A new medical school in Texas takes aim at the societal underpinnings of poverty and social difficulty. And get this, it does so with support from the Federal Reserve Bank of Dallas.
In Texas, cross-sector partnerships to fight suburban poverty
image: Jeremy Keith via Flickr/CC
An alarming feature from Bloomberg describes the impact of climate change on public housing in America. Storms and rising sea levels have already put pressure on vulnerable tenants. Questions are arising faster than answers, let alone resources, regarding this matter.
image: Environmental Illness Network via Flickr/CC
How on Earth could anyone think a whack-job Manhattan zillionaire hijacking the Republican Party and then the Presidency represents the beginnings of anything good for America? For America’s poor? Nope. Nope. Nope.
Things are about to get much worse for poor Americans
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Nice! More buses to get LA’s workers to work and jobs building the buses themselves, which are also up-to-date low emissions models.
image: Jim Elwanger via Flickr/CC
Ballot initiatives in America came in along with the gruesome news that an orange Manhattan billionaire, who lives in a gold-plated penthouse, is the president elect. Such initiatives have all sorts of of local/regional importance and could make things better for working people and consumers. We’re talking transit projects and minimum wage increases in particular, two things that directly affect the lives of the poor.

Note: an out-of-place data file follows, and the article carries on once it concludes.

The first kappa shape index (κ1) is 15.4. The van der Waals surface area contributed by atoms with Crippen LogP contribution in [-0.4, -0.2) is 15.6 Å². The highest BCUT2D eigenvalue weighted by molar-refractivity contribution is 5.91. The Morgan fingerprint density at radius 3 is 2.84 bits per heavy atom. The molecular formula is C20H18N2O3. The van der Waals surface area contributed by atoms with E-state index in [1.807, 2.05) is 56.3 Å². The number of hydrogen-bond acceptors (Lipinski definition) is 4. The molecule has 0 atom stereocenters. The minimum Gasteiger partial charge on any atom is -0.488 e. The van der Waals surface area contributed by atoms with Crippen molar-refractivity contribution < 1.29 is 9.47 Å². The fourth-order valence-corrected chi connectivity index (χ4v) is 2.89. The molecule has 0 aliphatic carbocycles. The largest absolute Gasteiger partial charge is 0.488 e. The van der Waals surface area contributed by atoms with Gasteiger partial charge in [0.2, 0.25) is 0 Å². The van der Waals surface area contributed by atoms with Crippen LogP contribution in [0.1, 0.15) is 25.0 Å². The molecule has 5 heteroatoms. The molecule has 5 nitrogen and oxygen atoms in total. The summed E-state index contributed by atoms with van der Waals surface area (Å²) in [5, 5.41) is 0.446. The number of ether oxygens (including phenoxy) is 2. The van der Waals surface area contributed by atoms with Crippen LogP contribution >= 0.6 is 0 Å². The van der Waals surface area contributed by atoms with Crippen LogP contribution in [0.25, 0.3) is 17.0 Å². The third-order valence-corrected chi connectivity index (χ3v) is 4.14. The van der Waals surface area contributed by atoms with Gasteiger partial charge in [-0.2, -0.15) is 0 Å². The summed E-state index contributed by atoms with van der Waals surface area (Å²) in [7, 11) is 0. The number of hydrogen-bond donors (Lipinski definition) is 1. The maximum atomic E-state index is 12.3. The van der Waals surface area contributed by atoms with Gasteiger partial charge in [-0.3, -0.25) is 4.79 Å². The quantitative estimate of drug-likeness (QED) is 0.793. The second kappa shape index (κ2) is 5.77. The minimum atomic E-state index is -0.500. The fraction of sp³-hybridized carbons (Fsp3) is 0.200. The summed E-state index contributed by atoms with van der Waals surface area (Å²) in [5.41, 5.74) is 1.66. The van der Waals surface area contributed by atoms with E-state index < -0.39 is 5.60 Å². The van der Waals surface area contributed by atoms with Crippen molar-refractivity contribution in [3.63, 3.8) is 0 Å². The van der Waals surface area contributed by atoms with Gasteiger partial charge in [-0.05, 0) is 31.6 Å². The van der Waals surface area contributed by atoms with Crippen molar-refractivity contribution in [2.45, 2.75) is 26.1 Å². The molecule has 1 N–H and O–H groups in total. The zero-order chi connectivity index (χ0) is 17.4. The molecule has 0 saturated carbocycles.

Four trends from state and local elections
Glimmers of hope: ballot initiatives
image: Keith Ivey via Flickr/CC
Rising suburban poverty is a bipartisan problem. The numbers really underscore how cross-cutting an issue poverty is—it’s not just a red or a blue issue or an inner-city or suburban issue
image: Hanksy via Wikimedia Commons/CC
Image: HomeSpot HQ via Flickr/CC
If numbers from a series of new reports on poverty are anything to go by the Great Recession is still roiling away around Philadelphia.
Over 22K children in Philly’s suburbs are experiencing deep poverty. Two reports of a series of five from Public Citizens For Children and Youth show more children in Delaware, Montgomery, Chester and Bucks counties are experiencing economic hardship now than they were during the Great Recession
See also: (212) Philadelphia, PA
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Numbers from Seattle, WA indicate city economy did not suffer a spike in unemployment because of an increase to the minimum wage there.
Doomsayers keep getting it wrong on higher minimum wages
image: Kopi Luwak via Flickr/CC